Hi, guys. This is Shaun [ph] for Cory Kasimov. Thanks for taking my question and congratulations for the performance this quarter. Just a brief question on some of your ongoing Phase II trials. Specifically the Alzheimer's agitation and the Schizophrenia trial with the negative symptoms, I noticed that these are Stage II trials, but the patient population is quite large and they're quite a straightforward trial design. I was wondering if you could comment on whether or not there is a chance that these two trials could potentially be pivotal?

Serge Stankovic

Yes. Thank you for the question. First of all, let me just say that in principle, our position is when we are conducting the Phase II trials, or that we try to design a robust trial that will be capable of giving us definitive conclusions in terms of the potential of primavanserin in terms of both safety and efficacy. Therefore, this trial indeed are sized up as similar that Phase III trials would be. These are well-controlled trials, placebo-controlled on the side that certainly may be a part of the pivotal program for approval if trials are positive. So we do certainly expect that they're positive and the data justify our pursuit of indication that these trials will be part of the submission.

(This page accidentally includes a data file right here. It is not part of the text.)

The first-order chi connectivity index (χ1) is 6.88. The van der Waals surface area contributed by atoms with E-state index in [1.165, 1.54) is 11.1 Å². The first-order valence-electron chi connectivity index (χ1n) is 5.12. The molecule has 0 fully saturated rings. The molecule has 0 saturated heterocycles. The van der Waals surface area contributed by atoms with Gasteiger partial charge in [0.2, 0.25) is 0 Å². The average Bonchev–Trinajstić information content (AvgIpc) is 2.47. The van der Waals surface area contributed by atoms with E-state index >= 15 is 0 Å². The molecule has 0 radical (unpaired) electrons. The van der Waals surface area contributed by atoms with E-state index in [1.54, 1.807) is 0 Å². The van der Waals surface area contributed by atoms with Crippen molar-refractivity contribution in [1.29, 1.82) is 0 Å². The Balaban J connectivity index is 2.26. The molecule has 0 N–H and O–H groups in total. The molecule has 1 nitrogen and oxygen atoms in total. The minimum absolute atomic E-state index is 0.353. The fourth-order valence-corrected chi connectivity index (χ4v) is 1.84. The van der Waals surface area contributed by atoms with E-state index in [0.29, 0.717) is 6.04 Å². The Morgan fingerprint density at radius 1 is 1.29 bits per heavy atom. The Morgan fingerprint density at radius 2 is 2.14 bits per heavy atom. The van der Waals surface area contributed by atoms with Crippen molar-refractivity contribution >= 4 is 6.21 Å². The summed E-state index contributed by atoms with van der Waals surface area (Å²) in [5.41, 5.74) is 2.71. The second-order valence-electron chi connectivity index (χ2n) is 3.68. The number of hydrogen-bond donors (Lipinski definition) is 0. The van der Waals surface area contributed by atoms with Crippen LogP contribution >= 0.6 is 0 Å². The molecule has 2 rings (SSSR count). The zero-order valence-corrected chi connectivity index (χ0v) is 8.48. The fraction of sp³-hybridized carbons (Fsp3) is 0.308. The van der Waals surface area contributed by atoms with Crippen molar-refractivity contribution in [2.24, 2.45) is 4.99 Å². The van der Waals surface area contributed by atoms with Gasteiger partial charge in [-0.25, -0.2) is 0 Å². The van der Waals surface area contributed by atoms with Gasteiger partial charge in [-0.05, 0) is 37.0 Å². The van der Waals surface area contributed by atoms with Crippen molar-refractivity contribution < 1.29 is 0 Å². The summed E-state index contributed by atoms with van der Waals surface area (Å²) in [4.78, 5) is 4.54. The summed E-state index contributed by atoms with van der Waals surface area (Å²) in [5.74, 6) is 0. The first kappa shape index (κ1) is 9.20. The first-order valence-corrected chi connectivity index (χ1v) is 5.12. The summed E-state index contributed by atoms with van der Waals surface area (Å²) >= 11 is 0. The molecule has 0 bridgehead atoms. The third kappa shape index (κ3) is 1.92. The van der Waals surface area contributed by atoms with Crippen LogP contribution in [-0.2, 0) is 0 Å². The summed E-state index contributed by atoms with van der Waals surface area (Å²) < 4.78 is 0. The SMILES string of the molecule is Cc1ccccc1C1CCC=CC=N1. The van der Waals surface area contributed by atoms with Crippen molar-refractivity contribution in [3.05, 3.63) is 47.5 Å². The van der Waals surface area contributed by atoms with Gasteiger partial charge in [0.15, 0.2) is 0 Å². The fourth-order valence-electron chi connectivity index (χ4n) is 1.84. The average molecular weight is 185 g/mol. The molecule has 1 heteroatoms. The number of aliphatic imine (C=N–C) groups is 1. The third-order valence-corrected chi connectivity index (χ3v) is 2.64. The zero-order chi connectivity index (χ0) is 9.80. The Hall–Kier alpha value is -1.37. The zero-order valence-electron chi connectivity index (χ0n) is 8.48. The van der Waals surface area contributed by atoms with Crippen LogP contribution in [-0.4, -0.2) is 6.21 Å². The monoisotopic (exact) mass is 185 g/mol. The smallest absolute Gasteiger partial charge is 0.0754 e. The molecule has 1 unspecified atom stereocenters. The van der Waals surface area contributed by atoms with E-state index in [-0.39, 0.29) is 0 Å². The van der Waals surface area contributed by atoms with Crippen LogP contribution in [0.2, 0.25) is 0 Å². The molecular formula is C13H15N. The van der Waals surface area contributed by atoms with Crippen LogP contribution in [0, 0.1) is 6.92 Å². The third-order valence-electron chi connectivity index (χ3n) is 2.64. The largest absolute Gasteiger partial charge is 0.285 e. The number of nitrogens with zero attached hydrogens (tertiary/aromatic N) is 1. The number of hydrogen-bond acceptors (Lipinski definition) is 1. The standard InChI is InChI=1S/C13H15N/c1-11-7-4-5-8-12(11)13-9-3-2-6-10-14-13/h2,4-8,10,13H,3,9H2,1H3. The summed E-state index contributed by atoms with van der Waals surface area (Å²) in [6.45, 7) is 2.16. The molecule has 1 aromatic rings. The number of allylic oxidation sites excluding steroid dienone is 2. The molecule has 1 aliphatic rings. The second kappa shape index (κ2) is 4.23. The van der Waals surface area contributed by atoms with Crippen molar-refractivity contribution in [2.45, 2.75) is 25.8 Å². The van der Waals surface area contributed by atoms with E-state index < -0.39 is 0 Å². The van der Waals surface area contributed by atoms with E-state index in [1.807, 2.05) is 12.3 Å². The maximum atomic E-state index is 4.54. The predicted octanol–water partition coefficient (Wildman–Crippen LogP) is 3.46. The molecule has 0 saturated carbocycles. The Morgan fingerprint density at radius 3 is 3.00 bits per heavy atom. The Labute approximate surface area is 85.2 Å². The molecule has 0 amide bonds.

Unidentified Analyst

Okay. Thank you. That's helpful.

Operator

Your next question comes from the line of Salveen [ph] from Goldman Sachs. Your line is open.

Unidentified Analyst

Hi. Congrats on all the progress and thanks for taking my questions. This is Carey [ph] on the line for Salveen. Yes, just quickly, maybe just going to the AD psychosis study, that readout, what are some potential design modification and strategies to mitigate placebo risk particularly at the later time points in the study? Thank you.

Serge Stankovic